What Will S&P 500 Companies Do With $2.3 Trillion?VW Staff
The cash spending of S&P 500 will increase by 12% to $2.3 trillion in 2015, according to the latest report from analysts at Goldman Sachs. They estimated that investments (51% of spending) and return to shareholders (49% of spending) will grow by 10% and 14%, respectively next year.
S&P 500 Cash level remained at record high
In a note to investors, Goldman Sachs analyst Amanda Sneider and her team said the total cash level of the S&P 500 remained at record high at $1.4 trillion or 12% of assets excluding financials.
According to the analyst, the S&P 500 will continue to use huge amount cash on Capex at around $740 billion next year. Sneider and her fellow analysts suggested that its growth will slow down at 6% due global GDP concerns and declining oil prices will serve as an obstacle to investment plans.
Sneider and her team noted that the energy sector represents 24% of the total S&P 500 capex and R&D spending.
Cash return to shareholders will continue
The analysts believed that the trend of returning cash to shareholders will remain the focus of corporations. Sneider and her team estimated that the EPS growth of the S&P 500 will be sluggish at 5% in 2015.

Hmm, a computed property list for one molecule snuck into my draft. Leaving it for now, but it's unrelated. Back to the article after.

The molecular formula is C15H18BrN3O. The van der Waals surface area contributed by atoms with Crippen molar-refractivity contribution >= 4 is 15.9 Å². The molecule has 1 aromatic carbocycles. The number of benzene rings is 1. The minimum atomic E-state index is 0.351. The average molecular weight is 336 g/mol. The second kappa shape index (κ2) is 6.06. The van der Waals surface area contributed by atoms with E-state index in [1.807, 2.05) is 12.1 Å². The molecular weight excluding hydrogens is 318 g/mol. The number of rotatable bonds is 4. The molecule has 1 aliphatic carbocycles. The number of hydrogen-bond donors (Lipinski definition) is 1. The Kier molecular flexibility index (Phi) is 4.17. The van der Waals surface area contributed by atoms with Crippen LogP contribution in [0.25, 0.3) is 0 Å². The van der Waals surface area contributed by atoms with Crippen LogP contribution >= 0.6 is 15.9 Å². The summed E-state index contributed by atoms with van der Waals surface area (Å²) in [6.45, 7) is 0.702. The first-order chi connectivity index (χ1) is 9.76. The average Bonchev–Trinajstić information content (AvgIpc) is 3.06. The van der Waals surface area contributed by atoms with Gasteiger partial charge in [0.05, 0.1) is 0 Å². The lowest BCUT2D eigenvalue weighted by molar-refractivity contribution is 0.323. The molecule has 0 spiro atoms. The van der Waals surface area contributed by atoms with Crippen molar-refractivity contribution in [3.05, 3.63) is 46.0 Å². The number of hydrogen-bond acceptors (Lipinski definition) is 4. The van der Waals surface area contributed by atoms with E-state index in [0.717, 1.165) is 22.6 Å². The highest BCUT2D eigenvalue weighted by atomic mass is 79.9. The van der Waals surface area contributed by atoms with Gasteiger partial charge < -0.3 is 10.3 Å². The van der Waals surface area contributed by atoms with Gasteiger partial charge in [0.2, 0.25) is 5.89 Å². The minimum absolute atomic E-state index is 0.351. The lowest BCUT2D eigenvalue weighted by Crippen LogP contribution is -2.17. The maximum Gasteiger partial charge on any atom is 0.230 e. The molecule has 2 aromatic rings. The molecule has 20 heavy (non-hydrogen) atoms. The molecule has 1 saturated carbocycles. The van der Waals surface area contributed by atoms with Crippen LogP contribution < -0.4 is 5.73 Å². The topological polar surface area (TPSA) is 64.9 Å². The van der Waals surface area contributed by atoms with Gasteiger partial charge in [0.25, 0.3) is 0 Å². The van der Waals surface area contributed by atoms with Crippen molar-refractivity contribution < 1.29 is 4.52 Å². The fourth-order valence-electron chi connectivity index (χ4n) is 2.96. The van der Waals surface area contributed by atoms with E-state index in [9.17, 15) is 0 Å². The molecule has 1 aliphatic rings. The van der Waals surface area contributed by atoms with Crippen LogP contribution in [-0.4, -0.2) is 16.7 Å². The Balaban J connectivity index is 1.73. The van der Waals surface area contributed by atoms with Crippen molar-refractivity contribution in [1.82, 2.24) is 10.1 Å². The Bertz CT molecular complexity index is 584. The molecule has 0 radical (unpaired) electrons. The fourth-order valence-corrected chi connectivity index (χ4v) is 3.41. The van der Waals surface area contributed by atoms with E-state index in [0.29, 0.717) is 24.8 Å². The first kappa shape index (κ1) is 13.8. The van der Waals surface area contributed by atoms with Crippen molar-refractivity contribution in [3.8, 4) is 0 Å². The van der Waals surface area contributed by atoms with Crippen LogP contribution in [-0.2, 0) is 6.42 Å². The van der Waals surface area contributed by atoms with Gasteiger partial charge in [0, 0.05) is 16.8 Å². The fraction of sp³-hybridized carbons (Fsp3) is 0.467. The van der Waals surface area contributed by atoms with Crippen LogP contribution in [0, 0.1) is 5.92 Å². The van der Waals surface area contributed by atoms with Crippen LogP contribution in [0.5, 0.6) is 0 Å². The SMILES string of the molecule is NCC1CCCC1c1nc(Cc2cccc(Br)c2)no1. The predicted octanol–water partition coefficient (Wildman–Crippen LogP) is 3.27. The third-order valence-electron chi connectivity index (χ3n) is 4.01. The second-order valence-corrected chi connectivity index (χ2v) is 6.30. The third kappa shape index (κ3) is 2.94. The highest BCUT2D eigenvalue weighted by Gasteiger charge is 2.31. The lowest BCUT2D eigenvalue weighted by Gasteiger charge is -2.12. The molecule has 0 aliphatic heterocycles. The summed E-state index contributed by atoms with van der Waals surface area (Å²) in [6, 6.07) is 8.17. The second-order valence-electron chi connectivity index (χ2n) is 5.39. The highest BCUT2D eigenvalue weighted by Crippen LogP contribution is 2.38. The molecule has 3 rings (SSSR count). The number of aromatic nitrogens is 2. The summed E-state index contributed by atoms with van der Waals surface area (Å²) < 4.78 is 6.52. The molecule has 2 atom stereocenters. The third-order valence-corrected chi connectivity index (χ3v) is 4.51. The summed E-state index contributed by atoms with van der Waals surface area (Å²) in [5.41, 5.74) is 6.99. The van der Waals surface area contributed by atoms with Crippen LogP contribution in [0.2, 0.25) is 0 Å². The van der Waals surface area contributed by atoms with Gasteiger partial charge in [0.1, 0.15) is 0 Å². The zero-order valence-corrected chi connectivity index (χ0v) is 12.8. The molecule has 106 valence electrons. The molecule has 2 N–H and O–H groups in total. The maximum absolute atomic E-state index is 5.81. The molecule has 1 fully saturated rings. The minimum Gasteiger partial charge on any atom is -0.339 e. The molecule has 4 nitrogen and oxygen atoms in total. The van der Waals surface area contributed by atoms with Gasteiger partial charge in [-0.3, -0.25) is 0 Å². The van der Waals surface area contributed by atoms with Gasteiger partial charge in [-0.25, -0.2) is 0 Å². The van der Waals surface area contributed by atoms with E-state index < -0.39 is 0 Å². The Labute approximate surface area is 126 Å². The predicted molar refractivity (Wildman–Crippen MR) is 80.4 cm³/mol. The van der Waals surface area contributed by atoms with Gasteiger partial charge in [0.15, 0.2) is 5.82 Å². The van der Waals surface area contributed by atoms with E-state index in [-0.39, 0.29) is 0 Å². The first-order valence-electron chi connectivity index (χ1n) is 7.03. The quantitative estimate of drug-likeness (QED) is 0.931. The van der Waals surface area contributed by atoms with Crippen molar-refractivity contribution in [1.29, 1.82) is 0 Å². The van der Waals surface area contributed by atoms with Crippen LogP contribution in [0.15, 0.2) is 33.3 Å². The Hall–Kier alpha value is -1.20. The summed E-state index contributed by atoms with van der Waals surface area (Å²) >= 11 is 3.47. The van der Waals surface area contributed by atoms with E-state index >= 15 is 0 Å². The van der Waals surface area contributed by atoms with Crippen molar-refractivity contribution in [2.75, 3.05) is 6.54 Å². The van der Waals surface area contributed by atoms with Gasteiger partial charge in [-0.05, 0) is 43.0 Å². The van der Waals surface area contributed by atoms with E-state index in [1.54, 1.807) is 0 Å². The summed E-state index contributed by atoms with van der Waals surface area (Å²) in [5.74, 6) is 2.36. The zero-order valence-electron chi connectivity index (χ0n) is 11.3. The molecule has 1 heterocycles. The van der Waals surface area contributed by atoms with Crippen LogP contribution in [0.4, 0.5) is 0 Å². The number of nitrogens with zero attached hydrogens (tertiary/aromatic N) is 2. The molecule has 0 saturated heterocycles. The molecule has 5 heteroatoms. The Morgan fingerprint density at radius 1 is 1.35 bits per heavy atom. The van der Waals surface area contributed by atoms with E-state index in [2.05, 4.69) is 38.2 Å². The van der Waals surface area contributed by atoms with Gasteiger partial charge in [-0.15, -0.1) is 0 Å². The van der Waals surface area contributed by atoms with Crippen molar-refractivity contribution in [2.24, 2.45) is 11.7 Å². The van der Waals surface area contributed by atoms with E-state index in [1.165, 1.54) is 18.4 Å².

Corporations are expected to return $1.1 trillion to shareholders. According to them, the growth of dividends will be approximately in line with earnings, but the stock buy backs will increase by 18% to around $707 billion next year. They estimated that dividends will increase 8% to approximately $402 billion and will the S&P 500 cash M&A is expected to continue to rise by 37% to $195 billion.
Sneider and his colleagues suggested the recent outperformance of companies with strong balance sheets will probably continue. However, the potential tightening of financial conditions and interest rate hike by the Federal Reserve “may constrain more aggressive spending.”
Buyback trends resumed
The analysts noted that the companies that spent most on buybacks outperformed the S&P 500 by more than 900 bp last year, but traded flat this year. The management of the corporation focused on capex.
Sneider and colleagues noted that the buyback trends resumed over the past several months. According to them, “The slow pace of recovery and recurring threat of economic stagnation has biased managements in recent years toward returning cash to shareholders. Although we expect a gradual shift toward investing for growth via capital expenditures and M&A as confidence in the U.S. economy grows, the popularity of dividends and buyback should continue…”